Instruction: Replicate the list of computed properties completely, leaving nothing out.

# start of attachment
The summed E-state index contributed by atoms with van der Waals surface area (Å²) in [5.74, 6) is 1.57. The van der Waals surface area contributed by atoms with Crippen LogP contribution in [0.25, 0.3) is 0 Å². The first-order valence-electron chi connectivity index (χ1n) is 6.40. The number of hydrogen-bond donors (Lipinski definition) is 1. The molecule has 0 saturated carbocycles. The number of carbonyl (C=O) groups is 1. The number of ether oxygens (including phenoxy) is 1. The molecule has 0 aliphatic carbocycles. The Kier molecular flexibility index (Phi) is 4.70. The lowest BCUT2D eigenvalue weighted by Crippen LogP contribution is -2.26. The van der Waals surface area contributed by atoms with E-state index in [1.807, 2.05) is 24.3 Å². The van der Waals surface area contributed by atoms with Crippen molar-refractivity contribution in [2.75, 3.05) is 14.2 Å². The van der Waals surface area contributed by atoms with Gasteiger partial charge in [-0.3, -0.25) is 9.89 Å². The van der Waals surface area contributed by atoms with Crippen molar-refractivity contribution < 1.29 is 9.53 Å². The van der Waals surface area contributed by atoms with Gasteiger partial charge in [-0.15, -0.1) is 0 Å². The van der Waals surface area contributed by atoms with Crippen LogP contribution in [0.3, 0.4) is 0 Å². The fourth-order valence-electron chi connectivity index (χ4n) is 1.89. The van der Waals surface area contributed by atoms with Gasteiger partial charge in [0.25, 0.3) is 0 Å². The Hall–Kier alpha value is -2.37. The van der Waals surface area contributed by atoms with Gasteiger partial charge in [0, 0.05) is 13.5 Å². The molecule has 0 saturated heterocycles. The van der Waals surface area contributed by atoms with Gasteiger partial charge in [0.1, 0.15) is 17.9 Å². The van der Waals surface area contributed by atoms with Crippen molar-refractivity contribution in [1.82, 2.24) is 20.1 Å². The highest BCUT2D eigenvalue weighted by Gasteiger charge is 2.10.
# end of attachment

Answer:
The summed E-state index contributed by atoms with van der Waals surface area (Å²) in [5.74, 6) is 1.57. The van der Waals surface area contributed by atoms with Crippen LogP contribution in [0.25, 0.3) is 0 Å². The first-order valence-electron chi connectivity index (χ1n) is 6.40. The number of hydrogen-bond donors (Lipinski definition) is 1. The molecule has 0 saturated carbocycles. The number of carbonyl (C=O) groups is 1. The number of ether oxygens (including phenoxy) is 1. The molecule has 0 aliphatic carbocycles. The Kier molecular flexibility index (Phi) is 4.70. The lowest BCUT2D eigenvalue weighted by Crippen LogP contribution is -2.26. The van der Waals surface area contributed by atoms with E-state index in [1.807, 2.05) is 24.3 Å². The van der Waals surface area contributed by atoms with Crippen molar-refractivity contribution in [2.75, 3.05) is 14.2 Å². The van der Waals surface area contributed by atoms with Gasteiger partial charge in [-0.3, -0.25) is 9.89 Å². The van der Waals surface area contributed by atoms with Crippen molar-refractivity contribution < 1.29 is 9.53 Å². The van der Waals surface area contributed by atoms with Gasteiger partial charge in [-0.15, -0.1) is 0 Å². The van der Waals surface area contributed by atoms with Crippen LogP contribution in [0.3, 0.4) is 0 Å². The fourth-order valence-electron chi connectivity index (χ4n) is 1.89. The van der Waals surface area contributed by atoms with Gasteiger partial charge in [0.25, 0.3) is 0 Å². The Hall–Kier alpha value is -2.37. The van der Waals surface area contributed by atoms with Gasteiger partial charge in [0, 0.05) is 13.5 Å². The molecule has 0 saturated heterocycles. The van der Waals surface area contributed by atoms with Gasteiger partial charge in [0.1, 0.15) is 17.9 Å². The van der Waals surface area contributed by atoms with Crippen molar-refractivity contribution in [1.82, 2.24) is 20.1 Å². The highest BCUT2D eigenvalue weighted by Gasteiger charge is 2.10.